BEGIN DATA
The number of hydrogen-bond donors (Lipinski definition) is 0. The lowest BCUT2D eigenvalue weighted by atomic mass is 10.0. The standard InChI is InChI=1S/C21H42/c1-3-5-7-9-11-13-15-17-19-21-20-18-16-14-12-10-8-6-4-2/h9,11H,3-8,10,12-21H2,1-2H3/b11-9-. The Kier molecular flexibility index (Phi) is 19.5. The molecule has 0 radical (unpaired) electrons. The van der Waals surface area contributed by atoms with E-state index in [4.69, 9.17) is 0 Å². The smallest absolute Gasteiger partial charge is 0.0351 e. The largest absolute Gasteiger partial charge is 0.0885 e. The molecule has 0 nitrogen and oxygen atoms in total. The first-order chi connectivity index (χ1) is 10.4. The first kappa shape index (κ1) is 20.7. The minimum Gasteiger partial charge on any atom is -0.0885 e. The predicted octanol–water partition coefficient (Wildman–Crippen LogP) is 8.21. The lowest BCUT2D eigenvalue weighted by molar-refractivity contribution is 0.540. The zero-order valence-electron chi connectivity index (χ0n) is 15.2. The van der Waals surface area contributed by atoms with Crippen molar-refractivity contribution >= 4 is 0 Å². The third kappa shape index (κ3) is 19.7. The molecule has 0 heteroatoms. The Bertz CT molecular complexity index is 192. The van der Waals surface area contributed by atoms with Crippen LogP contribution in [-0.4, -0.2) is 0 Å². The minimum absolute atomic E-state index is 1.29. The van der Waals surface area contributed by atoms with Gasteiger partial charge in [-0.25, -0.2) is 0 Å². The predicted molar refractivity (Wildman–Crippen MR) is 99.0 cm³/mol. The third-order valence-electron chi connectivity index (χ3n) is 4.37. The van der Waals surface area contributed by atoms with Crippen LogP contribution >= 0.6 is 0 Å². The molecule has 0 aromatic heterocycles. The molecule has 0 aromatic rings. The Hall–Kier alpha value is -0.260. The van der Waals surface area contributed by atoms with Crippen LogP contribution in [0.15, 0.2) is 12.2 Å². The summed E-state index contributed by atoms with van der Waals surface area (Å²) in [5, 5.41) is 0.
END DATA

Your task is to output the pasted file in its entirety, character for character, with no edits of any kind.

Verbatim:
The number of hydrogen-bond donors (Lipinski definition) is 0. The lowest BCUT2D eigenvalue weighted by atomic mass is 10.0. The standard InChI is InChI=1S/C21H42/c1-3-5-7-9-11-13-15-17-19-21-20-18-16-14-12-10-8-6-4-2/h9,11H,3-8,10,12-21H2,1-2H3/b11-9-. The Kier molecular flexibility index (Phi) is 19.5. The molecule has 0 radical (unpaired) electrons. The van der Waals surface area contributed by atoms with E-state index in [4.69, 9.17) is 0 Å². The smallest absolute Gasteiger partial charge is 0.0351 e. The largest absolute Gasteiger partial charge is 0.0885 e. The molecule has 0 nitrogen and oxygen atoms in total. The first-order chi connectivity index (χ1) is 10.4. The first kappa shape index (κ1) is 20.7. The minimum Gasteiger partial charge on any atom is -0.0885 e. The predicted octanol–water partition coefficient (Wildman–Crippen LogP) is 8.21. The lowest BCUT2D eigenvalue weighted by molar-refractivity contribution is 0.540. The zero-order valence-electron chi connectivity index (χ0n) is 15.2. The van der Waals surface area contributed by atoms with Crippen molar-refractivity contribution >= 4 is 0 Å². The third kappa shape index (κ3) is 19.7. The molecule has 0 heteroatoms. The Bertz CT molecular complexity index is 192. The van der Waals surface area contributed by atoms with Crippen LogP contribution in [-0.4, -0.2) is 0 Å². The minimum absolute atomic E-state index is 1.29. The van der Waals surface area contributed by atoms with Gasteiger partial charge in [-0.25, -0.2) is 0 Å². The predicted molar refractivity (Wildman–Crippen MR) is 99.0 cm³/mol. The third-order valence-electron chi connectivity index (χ3n) is 4.37. The van der Waals surface area contributed by atoms with Crippen LogP contribution >= 0.6 is 0 Å². The molecule has 0 aromatic heterocycles. The molecule has 0 aromatic rings. The Hall–Kier alpha value is -0.260. The van der Waals surface area contributed by atoms with Crippen LogP contribution in [0.15, 0.2) is 12.2 Å². The summed E-state index contributed by atoms with van der Waals surface area (Å²) in [5, 5.41) is 0.